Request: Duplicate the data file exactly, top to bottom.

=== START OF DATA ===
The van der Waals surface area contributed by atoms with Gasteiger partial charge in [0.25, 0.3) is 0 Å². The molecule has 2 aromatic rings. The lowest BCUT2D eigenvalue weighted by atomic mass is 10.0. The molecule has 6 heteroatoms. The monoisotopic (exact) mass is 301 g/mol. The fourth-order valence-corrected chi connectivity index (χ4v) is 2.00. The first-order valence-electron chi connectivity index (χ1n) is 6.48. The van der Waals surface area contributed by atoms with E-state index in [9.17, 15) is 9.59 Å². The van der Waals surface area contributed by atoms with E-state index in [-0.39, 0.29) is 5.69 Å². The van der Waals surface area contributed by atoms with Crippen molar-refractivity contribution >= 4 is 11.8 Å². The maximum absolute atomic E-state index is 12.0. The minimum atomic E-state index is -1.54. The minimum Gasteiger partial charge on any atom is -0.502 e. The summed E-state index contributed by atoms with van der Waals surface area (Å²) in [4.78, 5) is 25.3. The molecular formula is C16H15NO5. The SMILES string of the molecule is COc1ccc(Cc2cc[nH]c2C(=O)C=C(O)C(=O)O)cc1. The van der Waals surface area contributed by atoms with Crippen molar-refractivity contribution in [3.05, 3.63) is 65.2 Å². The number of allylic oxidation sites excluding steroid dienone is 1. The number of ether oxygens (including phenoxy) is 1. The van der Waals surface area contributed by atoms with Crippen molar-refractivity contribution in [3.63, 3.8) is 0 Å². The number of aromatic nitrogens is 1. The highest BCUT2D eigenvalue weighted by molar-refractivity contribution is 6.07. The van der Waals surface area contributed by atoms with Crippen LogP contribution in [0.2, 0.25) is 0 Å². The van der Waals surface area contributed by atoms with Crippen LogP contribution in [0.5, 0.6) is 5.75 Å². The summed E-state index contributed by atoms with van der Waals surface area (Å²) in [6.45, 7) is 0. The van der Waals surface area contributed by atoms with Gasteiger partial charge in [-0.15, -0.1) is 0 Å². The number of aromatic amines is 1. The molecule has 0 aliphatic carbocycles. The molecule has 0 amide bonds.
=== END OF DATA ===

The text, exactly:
The van der Waals surface area contributed by atoms with Gasteiger partial charge in [0.25, 0.3) is 0 Å². The molecule has 2 aromatic rings. The lowest BCUT2D eigenvalue weighted by atomic mass is 10.0. The molecule has 6 heteroatoms. The monoisotopic (exact) mass is 301 g/mol. The fourth-order valence-corrected chi connectivity index (χ4v) is 2.00. The first-order valence-electron chi connectivity index (χ1n) is 6.48. The van der Waals surface area contributed by atoms with E-state index in [9.17, 15) is 9.59 Å². The van der Waals surface area contributed by atoms with E-state index in [-0.39, 0.29) is 5.69 Å². The van der Waals surface area contributed by atoms with Crippen molar-refractivity contribution >= 4 is 11.8 Å². The maximum absolute atomic E-state index is 12.0. The minimum atomic E-state index is -1.54. The minimum Gasteiger partial charge on any atom is -0.502 e. The summed E-state index contributed by atoms with van der Waals surface area (Å²) in [4.78, 5) is 25.3. The molecular formula is C16H15NO5. The SMILES string of the molecule is COc1ccc(Cc2cc[nH]c2C(=O)C=C(O)C(=O)O)cc1. The van der Waals surface area contributed by atoms with Crippen molar-refractivity contribution in [3.05, 3.63) is 65.2 Å². The number of allylic oxidation sites excluding steroid dienone is 1. The number of ether oxygens (including phenoxy) is 1. The van der Waals surface area contributed by atoms with Crippen molar-refractivity contribution in [3.63, 3.8) is 0 Å². The number of aromatic nitrogens is 1. The highest BCUT2D eigenvalue weighted by molar-refractivity contribution is 6.07. The van der Waals surface area contributed by atoms with Crippen LogP contribution in [0.2, 0.25) is 0 Å². The van der Waals surface area contributed by atoms with Crippen LogP contribution in [0.5, 0.6) is 5.75 Å². The summed E-state index contributed by atoms with van der Waals surface area (Å²) in [6.45, 7) is 0. The van der Waals surface area contributed by atoms with Gasteiger partial charge in [-0.15, -0.1) is 0 Å². The number of aromatic amines is 1. The molecule has 0 aliphatic carbocycles. The molecule has 0 amide bonds.